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Higher level of stroke care earns Kaweah Delta national recognition

Higher level of stroke care earns Kaweah Delta national recognition


visalia – Having a stroke is a scary time in a person’s life. They are unsure what to do, what they will be able to do if they survive, and recovery treatment often times involves months of physical therapy and diligent care. But people who are having a stroke or a “mini stroke” are receiving a higher level of care at Kaweah Delta Medical Center. So much so that the American Heart Association/ American Stroke Association believes Kaweah Delta is worthy of national recognition.

That higher level of care is helping people recover faster and giving them a better chance of survival while reducing disability. That’s because the Kaweah Delta team caring for them is following the most up-to-date, evidence-based guidelines for treating stroke patients.

For following the American Heart Association/American Stroke Association’s Get With The Guidelines-Stroke achievement indicators and quality measures, Kaweah Delta will receive the national American Heart Association/American Stroke Association’s Get With The Guidelines®-Stroke Gold Plus Quality Achievement Award.

Kaweah Delta performed higher than the AHA/ASA’s minimum requirements to receive the award. To qualify for the award, hospitals must achieve 85 percent or higher adherence to all Get With The Guidelines-Stroke achievement indicators for two or more consecutive 12-month periods and achieve 75 percent or higher compliance with five of eight Get With The Guidelines-Stroke Quality measures. Measures include the amount of time it takes to provide stroke patients with clot busting medications, if indicated, and whether stroke patients are given smoking cessation advice, among others.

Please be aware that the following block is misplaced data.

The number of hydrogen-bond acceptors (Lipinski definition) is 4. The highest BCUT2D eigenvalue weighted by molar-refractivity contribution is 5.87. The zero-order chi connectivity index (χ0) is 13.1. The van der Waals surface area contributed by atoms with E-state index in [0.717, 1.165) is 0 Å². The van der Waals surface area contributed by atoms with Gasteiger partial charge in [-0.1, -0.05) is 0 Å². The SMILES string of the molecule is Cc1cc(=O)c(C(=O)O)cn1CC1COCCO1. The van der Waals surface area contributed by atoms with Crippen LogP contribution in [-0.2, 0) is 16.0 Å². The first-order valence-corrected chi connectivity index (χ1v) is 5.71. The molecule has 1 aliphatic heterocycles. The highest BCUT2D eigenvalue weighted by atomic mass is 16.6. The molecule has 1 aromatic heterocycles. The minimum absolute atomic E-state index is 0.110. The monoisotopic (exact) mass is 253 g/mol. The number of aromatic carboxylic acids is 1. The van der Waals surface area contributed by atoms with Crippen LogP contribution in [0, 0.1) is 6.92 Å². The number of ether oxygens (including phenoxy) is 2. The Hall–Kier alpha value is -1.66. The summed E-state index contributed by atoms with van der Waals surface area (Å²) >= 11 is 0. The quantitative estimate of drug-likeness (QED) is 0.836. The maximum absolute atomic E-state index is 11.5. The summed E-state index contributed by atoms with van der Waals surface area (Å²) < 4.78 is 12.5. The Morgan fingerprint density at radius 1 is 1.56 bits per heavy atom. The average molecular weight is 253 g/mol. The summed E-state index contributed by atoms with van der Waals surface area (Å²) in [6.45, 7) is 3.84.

Stroke patients such as Agnes Dias, 81, of Visalia, are grateful for the care they received at Kaweah Delta. On Oct. 7, 2016, Agnes was taken to Kaweah Delta Medical Center; it was determined she was having a stroke, said Agnes’ daughter Annette. “We thought we were losing her – we thought that was it, but the care she received at Kaweah Delta and everybody’s hard work got her through,” she said.

Patients are at the heart of efforts to continually improve care at Kaweah Delta, said Dr. Edward Hirsch, Kaweah Delta’s Chief Medical and Quality Officer. “We are committed to a culture that delivers a personal, professional, and compassionate health care experience for every patient, every time,” Dr. Hirsch said. “This honor is a testament to the tireless work of our medical and hospital staff, who bring the highest levels of care to our community.”

In 2015, Kaweah Delta established a stroke team to improve care for stroke patients with a goal of becoming a primary stroke center through Joint Commission accreditation. On average, Kaweah Delta sees approximately 360-400 stroke patients and 150 TIA patients each year.

According to the American Heart Association/American Stroke Association, stroke is the No. 5 cause of death and a leading cause of adult disability in the U.S. On average, someone in the U.S. suffers a stroke every 40 seconds, someone dies of a stroke every four minutes, and nearly 800,000 people suffer a new or recurrent stroke each year.

To spot stroke signs, people should refer to the letters in “FAST” and know when to call 9-1-1:

F: Face Drooping

A: Arm Weakness

S: Speech Difficulty

T: Time to Call 911

For more information about stroke risk factors, signs, symptoms and treatment, visit www.kaweahdelta.org/stroke. To take a free health risk assessment to determine whether you are at risk for stroke, visit www.kaweahdelta.org and click on “Health Risk Assessments.

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